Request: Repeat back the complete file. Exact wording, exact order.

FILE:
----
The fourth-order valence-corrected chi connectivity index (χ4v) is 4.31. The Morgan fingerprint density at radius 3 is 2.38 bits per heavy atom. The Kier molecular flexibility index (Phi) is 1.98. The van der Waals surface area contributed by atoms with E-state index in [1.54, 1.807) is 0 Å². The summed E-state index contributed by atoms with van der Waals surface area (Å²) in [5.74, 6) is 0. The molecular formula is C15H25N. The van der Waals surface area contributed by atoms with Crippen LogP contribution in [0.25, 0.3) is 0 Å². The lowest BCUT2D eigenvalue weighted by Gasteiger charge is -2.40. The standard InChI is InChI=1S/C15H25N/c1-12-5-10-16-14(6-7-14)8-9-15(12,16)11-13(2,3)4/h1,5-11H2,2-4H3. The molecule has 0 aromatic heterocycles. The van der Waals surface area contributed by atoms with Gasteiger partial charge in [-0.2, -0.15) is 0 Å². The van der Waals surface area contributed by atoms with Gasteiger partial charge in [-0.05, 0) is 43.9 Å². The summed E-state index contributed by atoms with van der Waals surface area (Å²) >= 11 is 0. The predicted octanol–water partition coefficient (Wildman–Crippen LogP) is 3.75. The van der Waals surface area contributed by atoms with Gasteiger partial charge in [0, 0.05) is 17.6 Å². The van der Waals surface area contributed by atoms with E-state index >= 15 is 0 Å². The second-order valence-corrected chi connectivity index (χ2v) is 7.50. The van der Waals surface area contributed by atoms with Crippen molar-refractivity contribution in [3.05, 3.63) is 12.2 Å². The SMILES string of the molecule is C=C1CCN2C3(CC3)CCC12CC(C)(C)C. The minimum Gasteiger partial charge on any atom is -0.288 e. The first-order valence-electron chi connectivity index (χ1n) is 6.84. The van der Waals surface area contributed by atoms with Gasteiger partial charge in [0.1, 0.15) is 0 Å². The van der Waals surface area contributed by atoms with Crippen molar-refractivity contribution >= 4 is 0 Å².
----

The fourth-order valence-corrected chi connectivity index (χ4v) is 4.31. The Morgan fingerprint density at radius 3 is 2.38 bits per heavy atom. The Kier molecular flexibility index (Phi) is 1.98. The van der Waals surface area contributed by atoms with E-state index in [1.54, 1.807) is 0 Å². The summed E-state index contributed by atoms with van der Waals surface area (Å²) in [5.74, 6) is 0. The molecular formula is C15H25N. The van der Waals surface area contributed by atoms with Crippen LogP contribution in [0.25, 0.3) is 0 Å². The lowest BCUT2D eigenvalue weighted by Gasteiger charge is -2.40. The standard InChI is InChI=1S/C15H25N/c1-12-5-10-16-14(6-7-14)8-9-15(12,16)11-13(2,3)4/h1,5-11H2,2-4H3. The molecule has 0 aromatic heterocycles. The van der Waals surface area contributed by atoms with Gasteiger partial charge in [-0.2, -0.15) is 0 Å². The van der Waals surface area contributed by atoms with Gasteiger partial charge in [-0.05, 0) is 43.9 Å². The summed E-state index contributed by atoms with van der Waals surface area (Å²) >= 11 is 0. The predicted octanol–water partition coefficient (Wildman–Crippen LogP) is 3.75. The van der Waals surface area contributed by atoms with Gasteiger partial charge in [0, 0.05) is 17.6 Å². The van der Waals surface area contributed by atoms with E-state index >= 15 is 0 Å². The second-order valence-corrected chi connectivity index (χ2v) is 7.50. The van der Waals surface area contributed by atoms with Crippen molar-refractivity contribution in [3.05, 3.63) is 12.2 Å². The SMILES string of the molecule is C=C1CCN2C3(CC3)CCC12CC(C)(C)C. The minimum Gasteiger partial charge on any atom is -0.288 e. The first-order valence-electron chi connectivity index (χ1n) is 6.84. The van der Waals surface area contributed by atoms with Gasteiger partial charge in [0.1, 0.15) is 0 Å². The van der Waals surface area contributed by atoms with Crippen molar-refractivity contribution >= 4 is 0 Å².